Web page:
Inflatable 'Truth Booth' wants to hit all 50 states

Tell the truth in this inflatable video booth
Tell the truth in this inflatable video booth

The truth will unite us. That's the thinking of a group of artists behind The Truth Booth.

The Truth Booth is an inflatable bubble that has traveled from Ireland and Afghanistan to South Africa and Cleveland.

The booth is set up with a video camera that gives people two minutes to finish the sentence, "The truth is ..."

More than 6,000 people have anonymously spilled their truths inside these modern day confession booths in the last five years.

Now, the artists want to bring the booth (they have two) to all 50 states. In a bid to do so, they launched a Kickstarter campaign on Tuesday.

"Ahead of the presidential campaign, as things become more charged, we really want to help people recognize that we all have more things in common than we have that separate us," said Hank Willis Thomas, one of the four artists behind The Truth Booth.

Their goal is to raise at least $75,000, which will foot the bill to bring the booth to just seven states. Every additional $10,000 raised will give them the means to travel to an additional state. The goal is all 50 states before the election. They'll also raise funds from foundations.

truth booth
The Truth Booth in Miami in 2014.

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"Everyone can be an expert on the truth," said Thomas. "Sometimes it sounds generic, but for the most part is sounds really raw."

At times political, at times personal, the point is to elevate the voices and concerns of the public, said Thomas.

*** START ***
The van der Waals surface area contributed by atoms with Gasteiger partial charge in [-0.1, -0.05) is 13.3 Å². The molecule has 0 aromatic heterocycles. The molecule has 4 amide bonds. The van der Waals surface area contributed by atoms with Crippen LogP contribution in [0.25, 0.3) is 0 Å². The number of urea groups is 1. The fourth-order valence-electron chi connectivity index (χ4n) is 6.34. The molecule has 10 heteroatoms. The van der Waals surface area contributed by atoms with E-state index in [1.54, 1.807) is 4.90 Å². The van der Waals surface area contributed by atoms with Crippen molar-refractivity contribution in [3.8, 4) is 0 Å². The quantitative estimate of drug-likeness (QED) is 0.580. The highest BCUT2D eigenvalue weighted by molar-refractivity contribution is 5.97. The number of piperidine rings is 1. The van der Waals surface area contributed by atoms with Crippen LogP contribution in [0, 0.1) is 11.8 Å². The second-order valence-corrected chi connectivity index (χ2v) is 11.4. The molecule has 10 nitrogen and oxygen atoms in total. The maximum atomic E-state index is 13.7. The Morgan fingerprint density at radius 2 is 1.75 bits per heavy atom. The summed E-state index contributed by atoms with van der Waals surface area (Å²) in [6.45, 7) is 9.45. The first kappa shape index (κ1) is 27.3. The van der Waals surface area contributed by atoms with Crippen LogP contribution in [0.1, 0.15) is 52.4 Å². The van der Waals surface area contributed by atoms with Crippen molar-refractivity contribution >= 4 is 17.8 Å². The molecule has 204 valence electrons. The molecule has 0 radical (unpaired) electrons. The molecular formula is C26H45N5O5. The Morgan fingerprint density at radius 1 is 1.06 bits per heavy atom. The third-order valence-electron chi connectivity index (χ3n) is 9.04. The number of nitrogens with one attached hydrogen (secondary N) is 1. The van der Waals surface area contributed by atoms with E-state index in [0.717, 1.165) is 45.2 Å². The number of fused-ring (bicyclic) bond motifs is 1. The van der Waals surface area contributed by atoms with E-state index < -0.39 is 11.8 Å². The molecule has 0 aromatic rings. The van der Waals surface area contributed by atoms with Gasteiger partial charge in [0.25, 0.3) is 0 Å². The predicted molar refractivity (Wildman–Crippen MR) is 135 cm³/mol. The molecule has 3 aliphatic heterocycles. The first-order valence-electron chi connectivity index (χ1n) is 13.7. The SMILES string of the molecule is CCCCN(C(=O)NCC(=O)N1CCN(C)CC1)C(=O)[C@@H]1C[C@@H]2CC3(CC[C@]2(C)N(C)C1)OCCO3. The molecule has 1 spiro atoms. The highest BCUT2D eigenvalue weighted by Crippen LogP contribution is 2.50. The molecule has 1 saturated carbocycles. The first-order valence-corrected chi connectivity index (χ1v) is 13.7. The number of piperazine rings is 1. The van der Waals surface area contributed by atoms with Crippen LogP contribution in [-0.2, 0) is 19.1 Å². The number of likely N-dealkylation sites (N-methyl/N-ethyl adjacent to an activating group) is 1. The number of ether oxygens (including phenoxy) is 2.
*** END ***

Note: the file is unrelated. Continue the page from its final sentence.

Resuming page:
A collection of past recordings reveals a mix of heartbreaking, inspiring and unfiltered truths. One woman admitted that she'd she'd attempted suicide five times. Another young boy discussed his autism.

"The truth is I fear every day walking down the street," said one man.

"The truth is there are still people out there who judge you by the color of your skin," said a woman.

truth booth
People share their raw responses to the prompt, "The truth is..."

"We all have a story and people don't know that story until you actually tell them," said one young girl.

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Thomas, who is based in New York City, said the project was inspired by the 2006 Lebanon War. He noticed that even though Israeli and Palestinians were divided, they shared many similarities. So he produced two large balloons: One said, "The truth is I am you" in Hebrew; the other said, "The truth is I love you" in Arabic.

The Truth Booth's prompt ("The truth is...") is a nod to Nelson Mandela, who famously said "The truth is that we are not yet free."

This isn't Thomas' first Kickstarter campaign. In 2013, he raised more than $77,000 from over 600 backers to bring to life Question Bridge, a documentary-style site that examines black male identity.

The artists -- who are all part of a group called Cause Collective -- have yet to determine where they will go in each state; that will likely depend on partnership opportunities and sponsorships.

It's safe to say they'll get a mix of different voices and truths -- which they'll showcase on an interactive website that will map their progress around the country. This weekend, they were in Boston near Fenway Park. They plan to go to Philadelphia for the Democratic National Convention -- and Burning Man in Nevada this August.

"I've been surprised how interesting total strangers are," added Thomas. "That's what art does. It provides us with a space for people to do things they wouldn't normally do, to say things they wouldn't normally say."

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